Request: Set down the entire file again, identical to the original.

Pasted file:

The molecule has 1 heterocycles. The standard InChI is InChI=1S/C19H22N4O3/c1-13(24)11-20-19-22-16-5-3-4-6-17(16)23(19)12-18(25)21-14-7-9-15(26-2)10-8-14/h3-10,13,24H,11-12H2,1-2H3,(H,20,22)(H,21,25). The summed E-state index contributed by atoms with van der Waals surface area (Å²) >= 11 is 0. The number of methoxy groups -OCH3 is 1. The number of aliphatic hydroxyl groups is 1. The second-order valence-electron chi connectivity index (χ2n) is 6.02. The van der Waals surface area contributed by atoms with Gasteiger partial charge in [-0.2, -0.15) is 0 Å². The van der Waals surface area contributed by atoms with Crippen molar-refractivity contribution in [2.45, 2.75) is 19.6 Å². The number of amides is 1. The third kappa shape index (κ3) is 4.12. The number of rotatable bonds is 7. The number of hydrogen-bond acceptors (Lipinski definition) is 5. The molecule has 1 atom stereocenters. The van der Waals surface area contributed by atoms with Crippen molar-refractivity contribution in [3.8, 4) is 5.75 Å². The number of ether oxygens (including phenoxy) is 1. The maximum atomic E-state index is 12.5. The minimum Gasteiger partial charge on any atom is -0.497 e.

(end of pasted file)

The molecule has 1 heterocycles. The standard InChI is InChI=1S/C19H22N4O3/c1-13(24)11-20-19-22-16-5-3-4-6-17(16)23(19)12-18(25)21-14-7-9-15(26-2)10-8-14/h3-10,13,24H,11-12H2,1-2H3,(H,20,22)(H,21,25). The summed E-state index contributed by atoms with van der Waals surface area (Å²) >= 11 is 0. The number of methoxy groups -OCH3 is 1. The number of aliphatic hydroxyl groups is 1. The second-order valence-electron chi connectivity index (χ2n) is 6.02. The van der Waals surface area contributed by atoms with Gasteiger partial charge in [-0.2, -0.15) is 0 Å². The van der Waals surface area contributed by atoms with Crippen molar-refractivity contribution in [2.45, 2.75) is 19.6 Å². The number of amides is 1. The third kappa shape index (κ3) is 4.12. The number of rotatable bonds is 7. The number of hydrogen-bond acceptors (Lipinski definition) is 5. The molecule has 1 atom stereocenters. The van der Waals surface area contributed by atoms with Crippen molar-refractivity contribution in [3.8, 4) is 5.75 Å². The number of ether oxygens (including phenoxy) is 1. The maximum atomic E-state index is 12.5. The minimum Gasteiger partial charge on any atom is -0.497 e.